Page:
This is not to say that I never had genuine faith in my religion (Catholicism). I very definitely did for a significant portion of my life. The gulf formed slowly, and grew to where I could no longer in good conscience claim that my faith was based on anything other than fear of letting go or being wrong. As I said in a post a long time ago, if there is a God then I think that he would hold in higher regard someone who was honest about their contrary beliefs than someone who went through the motions duplicitously. Put another way, I can choose my actions, but I can't make myself believe in something. Either I do or I don't.
zotmeister
Mar. 16th, 2006 07:25 am (UTC)
...if there is a God then I think that he would hold in higher regard someone who was honest about their contrary beliefs than someone who went through the motions duplicitously.

"Companions the creator seeks, not corpses, not herds and believers. Fellow creators the creator seeks - those who write new values on new tablets."

- Friedrich Nietzsche, Thus Spoke Zarathustra
datan0de
Mar. 16th, 2006 02:32 pm (UTC)
Hmmmm... I'm guessing you've thought all this through long ago? ;-)
zotmeister
Mar. 16th, 2006 06:28 pm (UTC)
Pretty much. Well, that and I just really like the quote. It's used in Sid Meier's Alpha Centauri, which I'm presently addicted to. - ZM
(Deleted comment)
datan0de
Mar. 16th, 2006 02:31 pm (UTC)
Death is a useless loss and I want to stop it! I think you reached that conclusion long before you even started your journey.
True enough.

I just wanted to share that with you and let you know that I love you.
Thanks, sweetie. Despite our having discussed this topic at some length I still posted with a bit of trepidation over the possible reactions from my smooshlings.
zotmeister
Mar. 16th, 2006 06:29 pm (UTC)
Okay, I'll bite: could you provide a definition of 'smooshling'? I want to know if I should start using that word. - ZM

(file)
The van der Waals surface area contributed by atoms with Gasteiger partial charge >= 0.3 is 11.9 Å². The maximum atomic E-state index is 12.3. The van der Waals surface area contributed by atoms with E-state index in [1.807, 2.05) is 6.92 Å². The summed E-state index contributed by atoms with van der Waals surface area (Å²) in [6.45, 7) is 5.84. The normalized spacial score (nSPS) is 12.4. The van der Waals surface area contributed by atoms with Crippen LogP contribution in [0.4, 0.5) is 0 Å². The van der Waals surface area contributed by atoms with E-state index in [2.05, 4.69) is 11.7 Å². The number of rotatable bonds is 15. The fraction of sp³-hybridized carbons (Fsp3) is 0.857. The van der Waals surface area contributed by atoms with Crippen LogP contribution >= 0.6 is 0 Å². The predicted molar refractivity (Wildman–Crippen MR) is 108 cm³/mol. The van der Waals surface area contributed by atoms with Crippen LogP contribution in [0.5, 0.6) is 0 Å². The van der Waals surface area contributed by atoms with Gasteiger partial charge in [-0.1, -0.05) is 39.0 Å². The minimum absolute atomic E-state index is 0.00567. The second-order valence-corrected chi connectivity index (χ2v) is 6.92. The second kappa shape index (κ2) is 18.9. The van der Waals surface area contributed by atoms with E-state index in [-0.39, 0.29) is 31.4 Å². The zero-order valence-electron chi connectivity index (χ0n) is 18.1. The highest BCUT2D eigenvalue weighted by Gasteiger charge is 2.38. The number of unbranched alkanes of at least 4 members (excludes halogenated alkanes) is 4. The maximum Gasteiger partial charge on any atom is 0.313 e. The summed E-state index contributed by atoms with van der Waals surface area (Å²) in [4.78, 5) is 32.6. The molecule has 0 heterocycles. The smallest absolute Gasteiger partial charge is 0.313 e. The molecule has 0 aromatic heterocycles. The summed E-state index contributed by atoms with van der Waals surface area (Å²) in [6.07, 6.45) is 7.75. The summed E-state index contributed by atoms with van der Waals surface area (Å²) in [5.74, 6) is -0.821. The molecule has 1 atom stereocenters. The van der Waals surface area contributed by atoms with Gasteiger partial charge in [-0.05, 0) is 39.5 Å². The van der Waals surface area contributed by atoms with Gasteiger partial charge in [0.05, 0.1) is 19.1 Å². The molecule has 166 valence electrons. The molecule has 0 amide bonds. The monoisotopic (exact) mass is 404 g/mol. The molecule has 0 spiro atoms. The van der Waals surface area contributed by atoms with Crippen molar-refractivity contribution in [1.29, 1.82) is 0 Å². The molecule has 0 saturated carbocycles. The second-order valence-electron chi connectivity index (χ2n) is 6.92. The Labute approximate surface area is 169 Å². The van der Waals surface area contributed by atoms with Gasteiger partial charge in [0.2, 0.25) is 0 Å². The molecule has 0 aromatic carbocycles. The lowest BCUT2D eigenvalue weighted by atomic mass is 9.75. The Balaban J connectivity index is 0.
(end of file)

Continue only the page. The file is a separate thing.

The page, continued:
datan0de
Mar. 17th, 2006 05:28 am (UTC)
lol! Probably not. :-)

As you're probably aware from reading my LJ, femetal, redheadlass, zensidhe, and I have a "polyfidelitous quad" relationship. We needed a shorthand to refer to ourselves in conversation. We considered calling ourselves "Clan McNulty", but it was taken and besides, none of us are actually named McNulty. ;-)

We settled on referring to ourselves as "The Smoosh". It's cute, implies a certain cuddly affection, and fairly accurately describes the situation of squeezing four adults into a bed together that we deal with most weekends.

If collectively we are The Smoosh, then individually we would each be smooshlings. (I'm not sure if that should be capitalized or not.)

Now you know! :-)
slutbamwalla
Mar. 16th, 2006 07:23 am (UTC)
I still say "bless you" when people sneeze and I still truly wish them well.

I tend to stick to "Gesundheit", as it carries the wish for health with no religious significance whatsoever. =)

Congrats on finding your path.
h_postmortemus
Mar. 22nd, 2006 03:03 pm (UTC)
Congratulations!

You'll find very few athiests who are intolerant of your religious background. But you will also find many religious believers who are intolerant if not hostile to athiests.

So it goes.

However, I still think your whacky for doing crionics.
datan0de
Mar. 22nd, 2006 07:04 pm (UTC)
Thanks! I've already seen just a taste of that.

However, I still think your whacky for doing crionics.
Is that the only reason why you think I'm wacky? Wow!

Then again, I do recall you pushing weirdness to Beeblebroxian levels from time to time. ;-)

Either way, I'm always ready to discuss/debate cryonics. I've got a post brewing in the back of my head on the subject, Hopefully I'll post it soon.
( 26 comments — Leave a comment )